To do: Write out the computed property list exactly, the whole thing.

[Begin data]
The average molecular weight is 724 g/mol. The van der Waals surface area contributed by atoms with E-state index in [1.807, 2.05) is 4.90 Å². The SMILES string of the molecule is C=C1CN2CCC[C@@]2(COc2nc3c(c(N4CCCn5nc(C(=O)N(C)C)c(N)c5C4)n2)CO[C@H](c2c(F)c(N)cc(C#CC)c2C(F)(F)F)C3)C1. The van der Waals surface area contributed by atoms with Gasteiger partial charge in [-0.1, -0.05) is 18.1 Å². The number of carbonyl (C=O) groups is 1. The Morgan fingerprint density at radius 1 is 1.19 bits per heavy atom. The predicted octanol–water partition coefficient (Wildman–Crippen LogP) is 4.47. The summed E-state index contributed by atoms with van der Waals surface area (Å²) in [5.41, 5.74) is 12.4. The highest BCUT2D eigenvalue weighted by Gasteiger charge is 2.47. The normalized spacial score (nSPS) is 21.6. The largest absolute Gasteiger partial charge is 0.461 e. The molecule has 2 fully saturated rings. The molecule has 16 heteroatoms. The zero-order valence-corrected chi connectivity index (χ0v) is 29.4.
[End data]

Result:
The average molecular weight is 724 g/mol. The van der Waals surface area contributed by atoms with E-state index in [1.807, 2.05) is 4.90 Å². The SMILES string of the molecule is C=C1CN2CCC[C@@]2(COc2nc3c(c(N4CCCn5nc(C(=O)N(C)C)c(N)c5C4)n2)CO[C@H](c2c(F)c(N)cc(C#CC)c2C(F)(F)F)C3)C1. The van der Waals surface area contributed by atoms with Gasteiger partial charge in [-0.1, -0.05) is 18.1 Å². The number of carbonyl (C=O) groups is 1. The Morgan fingerprint density at radius 1 is 1.19 bits per heavy atom. The predicted octanol–water partition coefficient (Wildman–Crippen LogP) is 4.47. The summed E-state index contributed by atoms with van der Waals surface area (Å²) in [5.41, 5.74) is 12.4. The highest BCUT2D eigenvalue weighted by Gasteiger charge is 2.47. The normalized spacial score (nSPS) is 21.6. The largest absolute Gasteiger partial charge is 0.461 e. The molecule has 2 fully saturated rings. The molecule has 16 heteroatoms. The zero-order valence-corrected chi connectivity index (χ0v) is 29.4.